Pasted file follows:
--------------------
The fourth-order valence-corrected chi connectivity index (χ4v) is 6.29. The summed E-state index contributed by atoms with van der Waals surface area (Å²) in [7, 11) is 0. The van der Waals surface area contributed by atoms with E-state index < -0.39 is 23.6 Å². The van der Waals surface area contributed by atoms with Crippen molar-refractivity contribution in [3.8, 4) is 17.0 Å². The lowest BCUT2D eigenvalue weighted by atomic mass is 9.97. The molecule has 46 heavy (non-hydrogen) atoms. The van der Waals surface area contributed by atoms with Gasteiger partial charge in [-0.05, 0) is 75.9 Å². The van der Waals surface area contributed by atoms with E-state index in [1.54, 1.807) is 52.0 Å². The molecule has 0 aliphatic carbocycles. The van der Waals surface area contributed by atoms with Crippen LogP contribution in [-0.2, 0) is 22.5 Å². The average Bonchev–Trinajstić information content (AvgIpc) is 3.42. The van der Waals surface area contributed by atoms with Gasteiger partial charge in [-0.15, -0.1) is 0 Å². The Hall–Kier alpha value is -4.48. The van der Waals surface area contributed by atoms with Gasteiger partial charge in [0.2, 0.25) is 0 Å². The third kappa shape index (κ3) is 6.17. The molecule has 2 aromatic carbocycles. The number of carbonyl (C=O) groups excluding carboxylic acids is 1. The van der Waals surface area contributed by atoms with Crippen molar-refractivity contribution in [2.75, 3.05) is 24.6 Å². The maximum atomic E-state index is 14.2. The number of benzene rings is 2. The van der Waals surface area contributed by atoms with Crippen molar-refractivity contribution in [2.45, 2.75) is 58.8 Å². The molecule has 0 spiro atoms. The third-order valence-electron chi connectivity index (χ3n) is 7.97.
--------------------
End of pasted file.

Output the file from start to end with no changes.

The fourth-order valence-corrected chi connectivity index (χ4v) is 6.29. The summed E-state index contributed by atoms with van der Waals surface area (Å²) in [7, 11) is 0. The van der Waals surface area contributed by atoms with E-state index < -0.39 is 23.6 Å². The van der Waals surface area contributed by atoms with Crippen molar-refractivity contribution in [3.8, 4) is 17.0 Å². The lowest BCUT2D eigenvalue weighted by atomic mass is 9.97. The molecule has 46 heavy (non-hydrogen) atoms. The van der Waals surface area contributed by atoms with Gasteiger partial charge in [-0.05, 0) is 75.9 Å². The van der Waals surface area contributed by atoms with E-state index in [1.54, 1.807) is 52.0 Å². The molecule has 0 aliphatic carbocycles. The van der Waals surface area contributed by atoms with Crippen LogP contribution in [-0.2, 0) is 22.5 Å². The average Bonchev–Trinajstić information content (AvgIpc) is 3.42. The van der Waals surface area contributed by atoms with Gasteiger partial charge in [-0.15, -0.1) is 0 Å². The Hall–Kier alpha value is -4.48. The van der Waals surface area contributed by atoms with Gasteiger partial charge in [0.2, 0.25) is 0 Å². The third kappa shape index (κ3) is 6.17. The molecule has 2 aromatic carbocycles. The number of carbonyl (C=O) groups excluding carboxylic acids is 1. The van der Waals surface area contributed by atoms with Crippen molar-refractivity contribution in [2.75, 3.05) is 24.6 Å². The maximum atomic E-state index is 14.2. The number of benzene rings is 2. The van der Waals surface area contributed by atoms with Crippen molar-refractivity contribution in [2.45, 2.75) is 58.8 Å². The molecule has 0 spiro atoms. The third-order valence-electron chi connectivity index (χ3n) is 7.97.